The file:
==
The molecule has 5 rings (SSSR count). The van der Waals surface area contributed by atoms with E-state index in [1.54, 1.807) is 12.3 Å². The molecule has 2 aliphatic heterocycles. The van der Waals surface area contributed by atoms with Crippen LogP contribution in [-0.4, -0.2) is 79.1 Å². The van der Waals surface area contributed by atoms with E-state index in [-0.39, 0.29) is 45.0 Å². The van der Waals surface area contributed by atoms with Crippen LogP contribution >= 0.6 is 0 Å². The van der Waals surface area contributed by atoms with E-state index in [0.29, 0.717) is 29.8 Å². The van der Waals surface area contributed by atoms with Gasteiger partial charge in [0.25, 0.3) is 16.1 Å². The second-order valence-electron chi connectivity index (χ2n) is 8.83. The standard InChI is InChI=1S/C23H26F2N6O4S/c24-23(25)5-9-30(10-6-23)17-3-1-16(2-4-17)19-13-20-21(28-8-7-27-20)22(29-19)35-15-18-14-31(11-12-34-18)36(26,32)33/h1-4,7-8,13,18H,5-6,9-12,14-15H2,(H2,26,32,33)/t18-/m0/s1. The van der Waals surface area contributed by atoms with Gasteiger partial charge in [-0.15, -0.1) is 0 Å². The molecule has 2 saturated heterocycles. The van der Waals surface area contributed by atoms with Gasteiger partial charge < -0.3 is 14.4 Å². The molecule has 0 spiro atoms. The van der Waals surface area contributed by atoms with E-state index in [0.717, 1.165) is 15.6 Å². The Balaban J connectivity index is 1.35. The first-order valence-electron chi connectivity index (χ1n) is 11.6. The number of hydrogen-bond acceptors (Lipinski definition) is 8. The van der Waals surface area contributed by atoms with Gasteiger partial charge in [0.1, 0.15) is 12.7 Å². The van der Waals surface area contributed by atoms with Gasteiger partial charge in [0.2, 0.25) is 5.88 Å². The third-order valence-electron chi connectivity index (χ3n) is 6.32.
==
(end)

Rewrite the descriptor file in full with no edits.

The molecule has 5 rings (SSSR count). The van der Waals surface area contributed by atoms with E-state index in [1.54, 1.807) is 12.3 Å². The molecule has 2 aliphatic heterocycles. The van der Waals surface area contributed by atoms with Crippen LogP contribution in [-0.4, -0.2) is 79.1 Å². The van der Waals surface area contributed by atoms with E-state index in [-0.39, 0.29) is 45.0 Å². The van der Waals surface area contributed by atoms with Crippen LogP contribution >= 0.6 is 0 Å². The van der Waals surface area contributed by atoms with E-state index in [0.29, 0.717) is 29.8 Å². The van der Waals surface area contributed by atoms with Gasteiger partial charge in [0.25, 0.3) is 16.1 Å². The second-order valence-electron chi connectivity index (χ2n) is 8.83. The standard InChI is InChI=1S/C23H26F2N6O4S/c24-23(25)5-9-30(10-6-23)17-3-1-16(2-4-17)19-13-20-21(28-8-7-27-20)22(29-19)35-15-18-14-31(11-12-34-18)36(26,32)33/h1-4,7-8,13,18H,5-6,9-12,14-15H2,(H2,26,32,33)/t18-/m0/s1. The van der Waals surface area contributed by atoms with Gasteiger partial charge in [-0.15, -0.1) is 0 Å². The molecule has 2 saturated heterocycles. The van der Waals surface area contributed by atoms with Gasteiger partial charge < -0.3 is 14.4 Å². The molecule has 0 spiro atoms. The van der Waals surface area contributed by atoms with E-state index in [0.717, 1.165) is 15.6 Å². The Balaban J connectivity index is 1.35. The first-order valence-electron chi connectivity index (χ1n) is 11.6. The number of hydrogen-bond acceptors (Lipinski definition) is 8. The van der Waals surface area contributed by atoms with Gasteiger partial charge in [0.1, 0.15) is 12.7 Å². The van der Waals surface area contributed by atoms with Gasteiger partial charge in [0.2, 0.25) is 5.88 Å². The third-order valence-electron chi connectivity index (χ3n) is 6.32.